Another doctor, William John Whitethorn was also called upon to give evidence. He examined the deceased and stated “death had been occasioned by extravasated blood on the brain; there were several wounds on the scalp which might have been caused by either blows or falls.”

William Henry Gaudry stated “I heard Bishop say that he came up to Windsor on purpose to fight somebody, and mentioned the name of my brother in particular; he was about the same size as my brother.”  Apparently there was some question about the identity of deceased, as no-one who knew Bishop, identified the body. However it was thought the pass was evidence enough. Those being charged did not say anything in their defence but did provide character witnesses. The judge stated that six of the prisoners were born in the colony, and it was “absolutely necessary that prize fighting should be put down, it was a brutal practice and tended to disgrace all parties concerned.  It was also high time that the young men of this Colony should be taught to respect the laws of their country.”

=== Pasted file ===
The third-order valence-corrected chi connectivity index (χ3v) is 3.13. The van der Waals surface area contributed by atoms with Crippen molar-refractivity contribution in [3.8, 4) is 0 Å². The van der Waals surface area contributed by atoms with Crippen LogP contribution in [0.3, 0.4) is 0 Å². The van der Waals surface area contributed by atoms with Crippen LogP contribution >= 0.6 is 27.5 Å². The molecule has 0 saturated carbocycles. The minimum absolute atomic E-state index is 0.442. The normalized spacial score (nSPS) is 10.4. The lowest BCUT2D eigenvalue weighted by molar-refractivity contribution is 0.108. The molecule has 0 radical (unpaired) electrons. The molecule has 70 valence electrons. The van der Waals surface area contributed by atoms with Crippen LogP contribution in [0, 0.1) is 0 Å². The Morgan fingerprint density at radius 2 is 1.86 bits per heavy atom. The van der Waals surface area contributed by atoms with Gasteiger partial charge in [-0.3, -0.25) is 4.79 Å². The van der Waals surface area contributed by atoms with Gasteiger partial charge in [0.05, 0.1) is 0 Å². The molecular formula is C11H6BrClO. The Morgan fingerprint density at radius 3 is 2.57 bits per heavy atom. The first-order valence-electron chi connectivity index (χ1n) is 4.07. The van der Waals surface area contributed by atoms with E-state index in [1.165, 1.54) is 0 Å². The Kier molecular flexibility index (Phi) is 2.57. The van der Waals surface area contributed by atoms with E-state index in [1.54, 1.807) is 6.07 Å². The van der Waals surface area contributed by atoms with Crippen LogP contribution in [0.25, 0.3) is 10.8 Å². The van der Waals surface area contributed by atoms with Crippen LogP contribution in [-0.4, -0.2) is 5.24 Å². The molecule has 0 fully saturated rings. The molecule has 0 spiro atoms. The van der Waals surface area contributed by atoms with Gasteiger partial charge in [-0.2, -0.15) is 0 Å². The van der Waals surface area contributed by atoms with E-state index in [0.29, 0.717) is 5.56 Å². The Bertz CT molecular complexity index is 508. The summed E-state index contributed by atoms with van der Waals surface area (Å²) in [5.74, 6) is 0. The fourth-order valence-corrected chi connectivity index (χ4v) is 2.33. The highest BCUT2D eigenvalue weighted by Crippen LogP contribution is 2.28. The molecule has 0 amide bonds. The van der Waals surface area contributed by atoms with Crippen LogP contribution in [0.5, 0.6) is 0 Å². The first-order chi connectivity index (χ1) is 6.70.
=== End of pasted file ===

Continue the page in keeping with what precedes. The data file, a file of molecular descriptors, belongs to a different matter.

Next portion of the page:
Interestingly as Taylor was already a convict, his punishment (two years to a penal settlement) was harsher. George Gaudry received six months whilst the others Charles Gaudry, Bates, Allcorn, Kay and Lucas were sentenced to three months imprisonment in Windsor Gaol.

(1836, November 15). The Australian, p. 2. Retrieved from
(1836, November 12). The Sydney Gazette & NSW Advertiser, p. 3. Retrieved from
(1836, November 14). The Sydney Herald, p. 2. Retrieved May 10, 2016, from

Sunday, 3 April 2016

The old Richmond Post Office

Prior to the official appointment of Isaac Nichols as postmaster in 1810 the settlers in the colony made their own arrangements regarding the circulation of mail. An official post office was established in Windsor in 1828 and mails were delivered three times per week from Windsor to Richmond.